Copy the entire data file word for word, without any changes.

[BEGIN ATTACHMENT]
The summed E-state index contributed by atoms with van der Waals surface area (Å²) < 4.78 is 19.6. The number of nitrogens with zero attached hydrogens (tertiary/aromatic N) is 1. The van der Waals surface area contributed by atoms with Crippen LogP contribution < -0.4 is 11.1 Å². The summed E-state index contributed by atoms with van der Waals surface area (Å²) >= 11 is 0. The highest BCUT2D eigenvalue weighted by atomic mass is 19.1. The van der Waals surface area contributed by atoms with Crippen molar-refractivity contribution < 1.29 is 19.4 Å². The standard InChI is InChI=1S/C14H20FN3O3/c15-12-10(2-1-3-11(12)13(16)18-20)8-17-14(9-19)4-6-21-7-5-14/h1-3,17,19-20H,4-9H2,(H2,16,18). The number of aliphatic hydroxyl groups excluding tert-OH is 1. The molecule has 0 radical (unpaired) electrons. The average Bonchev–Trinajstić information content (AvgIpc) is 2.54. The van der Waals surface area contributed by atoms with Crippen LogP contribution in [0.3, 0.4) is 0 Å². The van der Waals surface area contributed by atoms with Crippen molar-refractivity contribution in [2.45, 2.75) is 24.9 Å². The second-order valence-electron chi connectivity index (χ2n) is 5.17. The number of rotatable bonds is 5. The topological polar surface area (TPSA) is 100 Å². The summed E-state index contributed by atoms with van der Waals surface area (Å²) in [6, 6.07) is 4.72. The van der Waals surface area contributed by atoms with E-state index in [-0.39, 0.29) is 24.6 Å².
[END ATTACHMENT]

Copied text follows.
The summed E-state index contributed by atoms with van der Waals surface area (Å²) < 4.78 is 19.6. The number of nitrogens with zero attached hydrogens (tertiary/aromatic N) is 1. The van der Waals surface area contributed by atoms with Crippen LogP contribution < -0.4 is 11.1 Å². The summed E-state index contributed by atoms with van der Waals surface area (Å²) >= 11 is 0. The highest BCUT2D eigenvalue weighted by atomic mass is 19.1. The van der Waals surface area contributed by atoms with Crippen molar-refractivity contribution < 1.29 is 19.4 Å². The standard InChI is InChI=1S/C14H20FN3O3/c15-12-10(2-1-3-11(12)13(16)18-20)8-17-14(9-19)4-6-21-7-5-14/h1-3,17,19-20H,4-9H2,(H2,16,18). The number of aliphatic hydroxyl groups excluding tert-OH is 1. The molecule has 0 radical (unpaired) electrons. The average Bonchev–Trinajstić information content (AvgIpc) is 2.54. The van der Waals surface area contributed by atoms with Crippen LogP contribution in [0.3, 0.4) is 0 Å². The van der Waals surface area contributed by atoms with Crippen molar-refractivity contribution in [2.45, 2.75) is 24.9 Å². The second-order valence-electron chi connectivity index (χ2n) is 5.17. The number of rotatable bonds is 5. The topological polar surface area (TPSA) is 100 Å². The summed E-state index contributed by atoms with van der Waals surface area (Å²) in [6, 6.07) is 4.72. The van der Waals surface area contributed by atoms with E-state index in [-0.39, 0.29) is 24.6 Å².